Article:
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Instrumenting and Building Source Code

Three steps are performed during this phase:

  1. Source code is instrumented.
  2. Instrumented source code is compiled to the object file.
  3. All instrumented and non-instrumented objects are linked to the code coverage tool library, as well as any additional libraries required to form the final testable binary artifact.

These steps are typically performed during the build process and require that the coverage tool be integrated with the user build system. The cpptestcc tool instruments the source code and compiles it into the object file. The cpptestcc is designed to be used as a compiler prefix in compilation command lines.

Original compilation command line: 

cc -I app/includes -D defines -c source.cpp

Coverage mode compilation command line:  

cpptestcc -compiler gcc_3_4 -line-coverage -workspace /home/test/proj/cov -- cc -I app/includes -D defines -c source.cpp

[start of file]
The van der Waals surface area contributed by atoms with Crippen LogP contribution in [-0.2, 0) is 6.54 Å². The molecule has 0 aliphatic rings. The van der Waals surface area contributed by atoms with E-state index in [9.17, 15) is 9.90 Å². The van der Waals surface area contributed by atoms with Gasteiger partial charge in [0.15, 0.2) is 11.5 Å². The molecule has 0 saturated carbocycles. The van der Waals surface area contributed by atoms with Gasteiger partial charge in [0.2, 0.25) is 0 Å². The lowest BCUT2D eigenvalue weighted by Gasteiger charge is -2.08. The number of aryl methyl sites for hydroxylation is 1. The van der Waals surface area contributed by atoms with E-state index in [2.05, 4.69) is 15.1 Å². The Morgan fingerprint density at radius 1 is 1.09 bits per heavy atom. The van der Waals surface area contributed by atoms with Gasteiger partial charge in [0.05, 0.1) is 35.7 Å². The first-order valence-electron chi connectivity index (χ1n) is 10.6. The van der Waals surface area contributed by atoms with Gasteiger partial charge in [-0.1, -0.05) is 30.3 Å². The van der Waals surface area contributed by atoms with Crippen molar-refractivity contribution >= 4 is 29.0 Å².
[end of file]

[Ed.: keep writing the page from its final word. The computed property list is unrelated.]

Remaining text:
When the coverage mode compilation command line is executed, cpptestcc performs the following operations:

  • Compilation command line is analyzed to extract information about source files
  • All detected source files are parsed and instrumented for coverage metrics
  • Instrumented files are reconstructed in the specified location using the -workspace switch; additional information about the code structure used during report generation is also stored
  • Compilation command line is modified and the original source files are substituted with instrumented versions
  • Compilation command line is executed, object(s) files are created in the same location as in case of original command line

You can add the [INSTALL_DIR]/bin directory to your PATH variable so that you do not have to use full paths when specifying the cpptestcc command. All examples in this documentation assume this has been done.